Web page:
Get injectables at safe clinics

Advances in non-surgical treatments, such as Botox and fillers, have led to a surge in demand. But, as Leah Hardy reports, this has also created problems

Facelifts and liposuction may grab the headlines, but the real boom in aesthetic medicine is in treatments that don’t involve scalpels and stitches.

These non-surgical procedures include lasers, hair removal, peels, micro-needling, fat loss, and skin tightening via heat, sound and light waves.

But by far the biggest demand is for injectables. These beauty-in-a-syringe treatments feature wrinkle-relaxing injections, such as Botox, and fillers to replace volume in ageing faces and to plump lips.

The UK aesthetic market was worth £2.3 billion in 2010 and is estimated to rise to £3.6 billion by 2015. Of this, non-surgical treatments account for 90 per cent of procedures and 75 per cent of the market value.

A new report from Sk:n, a national chain of specialist non-surgical clinics, says 1.5 million cosmetic injectables are conducted each year in the UK with a 14 per cent increase in the past year.

Why? Dr Mica Engel, an aesthetic doctor at London’s Waterhouse Young clinic, explains: “Non-surgical treatments can dramatically improve appearance, without the costs, risks and downtime of surgery.”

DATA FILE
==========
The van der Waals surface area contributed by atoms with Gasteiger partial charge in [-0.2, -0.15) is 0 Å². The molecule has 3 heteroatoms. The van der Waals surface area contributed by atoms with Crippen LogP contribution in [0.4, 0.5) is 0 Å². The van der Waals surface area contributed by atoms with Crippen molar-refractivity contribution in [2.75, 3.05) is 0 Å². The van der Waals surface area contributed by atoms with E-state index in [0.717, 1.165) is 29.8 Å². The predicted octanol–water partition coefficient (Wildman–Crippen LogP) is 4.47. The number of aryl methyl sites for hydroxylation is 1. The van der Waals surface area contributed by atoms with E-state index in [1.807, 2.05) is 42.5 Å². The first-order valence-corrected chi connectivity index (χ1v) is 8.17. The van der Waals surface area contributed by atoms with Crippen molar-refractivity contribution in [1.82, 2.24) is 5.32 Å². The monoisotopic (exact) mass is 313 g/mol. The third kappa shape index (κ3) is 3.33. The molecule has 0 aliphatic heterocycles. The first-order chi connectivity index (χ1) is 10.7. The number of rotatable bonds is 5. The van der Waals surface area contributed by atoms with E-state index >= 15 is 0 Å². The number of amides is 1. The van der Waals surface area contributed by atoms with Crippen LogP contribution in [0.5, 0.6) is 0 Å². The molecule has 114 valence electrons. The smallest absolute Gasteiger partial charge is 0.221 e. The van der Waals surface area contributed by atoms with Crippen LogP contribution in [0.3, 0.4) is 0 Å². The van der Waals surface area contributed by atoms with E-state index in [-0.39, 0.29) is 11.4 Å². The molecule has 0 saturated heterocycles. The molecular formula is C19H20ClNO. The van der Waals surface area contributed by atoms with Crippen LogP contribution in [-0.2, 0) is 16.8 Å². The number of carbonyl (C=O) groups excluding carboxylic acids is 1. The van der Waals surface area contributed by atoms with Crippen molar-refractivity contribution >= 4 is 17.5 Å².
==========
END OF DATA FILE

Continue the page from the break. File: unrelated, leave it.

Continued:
Non-surgical treatments account for 90 per cent of procedures and 75 per cent of the market value

In studies, most people treated with Botox feel they look years younger, between 65 and 90 per cent of Botox patients are satisfied with their treatments, and the more they combined Botox with other non-surgical treatments, the happier they were.

“Technology and techniques have improved dramatically in just the last five years,” Dr Engel adds. “For example, we can use needles to deliver radiofrequency energy to stimulate collagen and improve the quality of the skin, something surgery cannot do. But Botox is still my number one treatment. Done well, it’s like a magic wand.”

Dr Sean Lanigan, chairman of Sk:n clinic’s medical standards committee, says: “Patients can now expect to see the same anti-ageing effect from next generation injectables as they could get from a surgical nip and tuck ten years ago. Fillers have become more bespoke, designed to be used in specific parts of the face, depending on their thickness, and come with anaesthetic for a painless procedure.”

Surgeon Geoffrey Mullan, of London’s Medicetics clinic, says combinations of treatments are particularly effective. “The sagging jawline is the new area of attack via skin tightening treatments,” he says. “These can be combined with fillers to volumise the midface, plus Botox for the forehead.”

Celebrities who have admitted to non-surgical treatments include Jennifer Aniston, Gwyneth Paltrow and Simon Cowell. Non-surgicals have been further normalised by shows such as The Only Way Is Essex, which feature on-screen Botox parties and stars with obvious facial and lip fillers.

This development dismays plastic surgeon Rajiv Grover, president of the British Association of Aesthetic Plastic Surgeons (BAAPS). He says “You shouldn’t start non-surgicals too young; people under 35 do not need Botox.”